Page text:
'Not so very easy either, considering the labour you took to teach me your first wife's history. All about how she was a native of Philadelphia. Then making me read up the guide-book to Philadelphia, and details of American life and manners, in case the birthplace and history of your wife, Eunice, should ever become known in this neighbourhood--unlikely as it was. Ah! and then about the handwriting of hers that I had to imitate, and the dying my hair, and rouging, to make the transformation complete? You mean to say that that was taking less trouble than there would have been in arranging events to make Cytherea believe herself your wife, and live with you?'

'You were a needy adventuress, who would dare anything for a new pleasure and an easy life--and I was fool enough to give in to you-- '

'Good heavens above!--did I ask you to insert those advertisements for your old wife, and to make me answer it as if I was she? Did I ask you to send me the letter for me to copy and send back to you when the third advertisement appeared--purporting to come from the long-lost wife, and giving a detailed history of her escape and subsequent life--all which you had invented yourself? You deluded me into loving you, and then enticed me here! Ah, and this is another thing. How did you know the real wife wouldn't answer it, and upset all your plans?'

'Because I knew she was burnt.'

'Why didn't you force Cytherea to come back, then? Now, my love, I have caught you, and you may just as well tell first as last, WHAT WAS YOUR MOTIVE IN HAVING ME HERE AS YOUR FIRST WIFE?'

'Silence!' he exclaimed.

She was silent for the space of two minutes, and then persisted in going on to mutter, 'And why was it that Miss Aldclyffe allowed her favourite young lady, Cythie, to be overthrown and supplanted without an expostulation or any show of sympathy? Do you know I often think you exercise a secret power over Miss Aldclyffe. And she always shuns me as if I shared the power. A poor, ill-used creature like me sharing power, indeed!'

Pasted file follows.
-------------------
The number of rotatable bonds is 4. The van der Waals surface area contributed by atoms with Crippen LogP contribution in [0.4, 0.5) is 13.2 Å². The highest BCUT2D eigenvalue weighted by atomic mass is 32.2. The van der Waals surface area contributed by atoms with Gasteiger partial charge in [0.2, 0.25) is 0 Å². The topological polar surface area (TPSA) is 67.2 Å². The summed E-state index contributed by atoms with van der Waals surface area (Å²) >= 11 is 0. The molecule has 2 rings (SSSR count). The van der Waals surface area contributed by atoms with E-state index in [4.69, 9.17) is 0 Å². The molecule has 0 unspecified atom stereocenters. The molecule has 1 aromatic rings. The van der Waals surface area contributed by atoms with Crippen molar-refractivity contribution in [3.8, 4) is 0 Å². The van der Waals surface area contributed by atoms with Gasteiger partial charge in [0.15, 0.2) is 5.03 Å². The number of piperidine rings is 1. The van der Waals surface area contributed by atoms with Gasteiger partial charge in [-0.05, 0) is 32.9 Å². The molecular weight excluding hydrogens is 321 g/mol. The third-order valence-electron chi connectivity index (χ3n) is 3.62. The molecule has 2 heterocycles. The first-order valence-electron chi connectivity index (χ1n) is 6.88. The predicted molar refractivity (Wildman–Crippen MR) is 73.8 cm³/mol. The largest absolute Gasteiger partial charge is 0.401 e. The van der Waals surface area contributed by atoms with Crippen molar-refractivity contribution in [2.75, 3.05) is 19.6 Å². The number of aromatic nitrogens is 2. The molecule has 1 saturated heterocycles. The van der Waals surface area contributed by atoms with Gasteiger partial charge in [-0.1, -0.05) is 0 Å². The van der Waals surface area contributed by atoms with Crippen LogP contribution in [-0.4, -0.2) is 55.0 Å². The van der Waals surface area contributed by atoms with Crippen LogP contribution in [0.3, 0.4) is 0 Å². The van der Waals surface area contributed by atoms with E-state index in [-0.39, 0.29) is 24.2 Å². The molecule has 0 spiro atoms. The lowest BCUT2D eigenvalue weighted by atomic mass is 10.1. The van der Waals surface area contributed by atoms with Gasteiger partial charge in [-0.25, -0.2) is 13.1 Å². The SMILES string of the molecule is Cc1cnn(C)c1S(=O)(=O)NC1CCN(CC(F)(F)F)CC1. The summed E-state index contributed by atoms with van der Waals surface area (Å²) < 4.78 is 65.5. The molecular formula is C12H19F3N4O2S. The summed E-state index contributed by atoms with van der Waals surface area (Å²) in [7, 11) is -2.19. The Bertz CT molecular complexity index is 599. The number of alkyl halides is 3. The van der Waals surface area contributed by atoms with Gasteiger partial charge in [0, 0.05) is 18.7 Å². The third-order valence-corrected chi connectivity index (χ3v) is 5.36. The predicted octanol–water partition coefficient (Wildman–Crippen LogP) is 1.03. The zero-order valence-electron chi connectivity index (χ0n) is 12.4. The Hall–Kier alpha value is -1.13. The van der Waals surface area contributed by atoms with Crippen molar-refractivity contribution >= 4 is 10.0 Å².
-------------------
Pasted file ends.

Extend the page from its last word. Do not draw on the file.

'She thinks you are Mrs. Manston.'

'That wouldn't make her avoid me.'

'Yes it would,' he exclaimed impatiently. 'I wish I was dead-- dead!' He had jumped up from his seat in uttering the words, and now walked wearily to the end of the room. Coming back more decisively, he looked in her face.

'We must leave this place if Raunham suspects what I think he does,' he said. 'The request of Cytherea and her brother may simply be for a satisfactory proof, to make her feel legally free--but it may mean more.'

'What may it mean?'

'How should I know?'

'Well, well, never mind, old boy,' she said, approaching him to make up the quarrel. 'Don't be so alarmed--anybody would think that you were the woman and I the man. Suppose they do find out what I am-- we can go away from here and keep house as usual. People will say of you, "His first wife was burnt to death" (or "ran away to the Colonies," as the case may be); "He married a second, and deserted her for Anne Seaway." A very everyday case--nothing so horrible, after all.'

He made an impatient movement. 'Whichever way we do it, NOBODY MUST KNOW THAT YOU ARE NOT MY WIFE EUNICE. And now I must think about arranging matters.'

Manston then retired to his office, and shut himself up for the remainder of the evening.


The Classical Library, This HTML edition copyright 2000.